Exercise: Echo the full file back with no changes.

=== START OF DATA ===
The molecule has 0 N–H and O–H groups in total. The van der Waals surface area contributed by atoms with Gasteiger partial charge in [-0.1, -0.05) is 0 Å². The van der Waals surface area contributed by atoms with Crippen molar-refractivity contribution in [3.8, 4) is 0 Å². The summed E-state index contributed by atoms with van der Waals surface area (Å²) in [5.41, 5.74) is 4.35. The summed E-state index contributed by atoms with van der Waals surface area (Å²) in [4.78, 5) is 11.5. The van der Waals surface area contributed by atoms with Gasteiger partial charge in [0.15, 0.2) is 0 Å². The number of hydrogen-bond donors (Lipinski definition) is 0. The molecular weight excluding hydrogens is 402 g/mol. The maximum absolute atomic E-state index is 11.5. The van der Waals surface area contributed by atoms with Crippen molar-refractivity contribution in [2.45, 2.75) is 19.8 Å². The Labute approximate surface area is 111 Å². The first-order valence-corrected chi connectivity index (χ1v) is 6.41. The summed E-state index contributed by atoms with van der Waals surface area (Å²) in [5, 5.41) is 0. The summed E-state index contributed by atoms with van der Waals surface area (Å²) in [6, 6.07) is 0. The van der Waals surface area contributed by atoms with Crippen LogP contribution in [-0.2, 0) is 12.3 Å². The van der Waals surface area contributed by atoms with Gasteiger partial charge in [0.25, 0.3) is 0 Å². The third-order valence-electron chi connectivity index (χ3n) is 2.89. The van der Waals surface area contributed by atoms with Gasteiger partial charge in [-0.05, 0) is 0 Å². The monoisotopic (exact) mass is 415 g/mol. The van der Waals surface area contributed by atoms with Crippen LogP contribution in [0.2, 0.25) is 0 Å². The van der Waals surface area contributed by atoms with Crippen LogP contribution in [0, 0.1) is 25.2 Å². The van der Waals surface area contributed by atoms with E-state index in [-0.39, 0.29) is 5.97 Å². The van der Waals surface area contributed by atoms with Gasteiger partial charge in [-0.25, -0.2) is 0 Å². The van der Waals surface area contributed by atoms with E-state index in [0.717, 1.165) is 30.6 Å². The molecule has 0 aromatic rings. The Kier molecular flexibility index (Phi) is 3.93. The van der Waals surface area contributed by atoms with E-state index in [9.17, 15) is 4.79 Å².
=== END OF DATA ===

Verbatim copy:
The molecule has 0 N–H and O–H groups in total. The van der Waals surface area contributed by atoms with Gasteiger partial charge in [-0.1, -0.05) is 0 Å². The van der Waals surface area contributed by atoms with Crippen molar-refractivity contribution in [3.8, 4) is 0 Å². The summed E-state index contributed by atoms with van der Waals surface area (Å²) in [5.41, 5.74) is 4.35. The summed E-state index contributed by atoms with van der Waals surface area (Å²) in [4.78, 5) is 11.5. The van der Waals surface area contributed by atoms with Gasteiger partial charge in [0.15, 0.2) is 0 Å². The number of hydrogen-bond donors (Lipinski definition) is 0. The molecular weight excluding hydrogens is 402 g/mol. The maximum absolute atomic E-state index is 11.5. The van der Waals surface area contributed by atoms with Crippen molar-refractivity contribution in [2.45, 2.75) is 19.8 Å². The Labute approximate surface area is 111 Å². The first-order valence-corrected chi connectivity index (χ1v) is 6.41. The summed E-state index contributed by atoms with van der Waals surface area (Å²) in [5, 5.41) is 0. The summed E-state index contributed by atoms with van der Waals surface area (Å²) in [6, 6.07) is 0. The van der Waals surface area contributed by atoms with Crippen LogP contribution in [-0.2, 0) is 12.3 Å². The van der Waals surface area contributed by atoms with Gasteiger partial charge in [0.25, 0.3) is 0 Å². The third-order valence-electron chi connectivity index (χ3n) is 2.89. The van der Waals surface area contributed by atoms with Gasteiger partial charge in [-0.05, 0) is 0 Å². The monoisotopic (exact) mass is 415 g/mol. The van der Waals surface area contributed by atoms with Crippen LogP contribution in [0.2, 0.25) is 0 Å². The van der Waals surface area contributed by atoms with Crippen LogP contribution in [0, 0.1) is 25.2 Å². The van der Waals surface area contributed by atoms with E-state index in [-0.39, 0.29) is 5.97 Å². The van der Waals surface area contributed by atoms with Gasteiger partial charge in [-0.25, -0.2) is 0 Å². The van der Waals surface area contributed by atoms with E-state index in [0.717, 1.165) is 30.6 Å². The molecule has 0 aromatic rings. The Kier molecular flexibility index (Phi) is 3.93. The van der Waals surface area contributed by atoms with E-state index in [9.17, 15) is 4.79 Å².